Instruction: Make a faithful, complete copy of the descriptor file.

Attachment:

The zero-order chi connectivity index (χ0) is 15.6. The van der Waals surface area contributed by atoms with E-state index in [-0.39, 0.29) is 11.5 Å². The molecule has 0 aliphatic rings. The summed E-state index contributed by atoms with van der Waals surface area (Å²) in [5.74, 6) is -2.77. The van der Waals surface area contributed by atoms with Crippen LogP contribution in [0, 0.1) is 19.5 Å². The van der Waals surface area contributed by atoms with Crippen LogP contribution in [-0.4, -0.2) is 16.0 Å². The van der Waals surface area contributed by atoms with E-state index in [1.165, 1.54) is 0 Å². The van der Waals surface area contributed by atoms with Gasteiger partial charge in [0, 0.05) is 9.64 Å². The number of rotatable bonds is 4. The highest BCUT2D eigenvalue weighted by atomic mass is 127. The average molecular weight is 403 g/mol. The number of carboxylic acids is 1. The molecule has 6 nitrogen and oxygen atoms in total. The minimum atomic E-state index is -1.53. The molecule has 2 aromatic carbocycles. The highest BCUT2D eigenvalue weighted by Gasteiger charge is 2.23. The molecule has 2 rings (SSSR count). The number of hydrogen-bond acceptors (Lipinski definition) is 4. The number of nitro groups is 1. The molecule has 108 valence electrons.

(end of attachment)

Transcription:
The zero-order chi connectivity index (χ0) is 15.6. The van der Waals surface area contributed by atoms with E-state index in [-0.39, 0.29) is 11.5 Å². The molecule has 0 aliphatic rings. The summed E-state index contributed by atoms with van der Waals surface area (Å²) in [5.74, 6) is -2.77. The van der Waals surface area contributed by atoms with Crippen LogP contribution in [0, 0.1) is 19.5 Å². The van der Waals surface area contributed by atoms with Crippen LogP contribution in [-0.4, -0.2) is 16.0 Å². The van der Waals surface area contributed by atoms with E-state index in [1.165, 1.54) is 0 Å². The van der Waals surface area contributed by atoms with Gasteiger partial charge in [0, 0.05) is 9.64 Å². The number of rotatable bonds is 4. The highest BCUT2D eigenvalue weighted by atomic mass is 127. The average molecular weight is 403 g/mol. The number of carboxylic acids is 1. The molecule has 6 nitrogen and oxygen atoms in total. The minimum atomic E-state index is -1.53. The molecule has 2 aromatic carbocycles. The highest BCUT2D eigenvalue weighted by Gasteiger charge is 2.23. The molecule has 2 rings (SSSR count). The number of hydrogen-bond acceptors (Lipinski definition) is 4. The number of nitro groups is 1. The molecule has 108 valence electrons.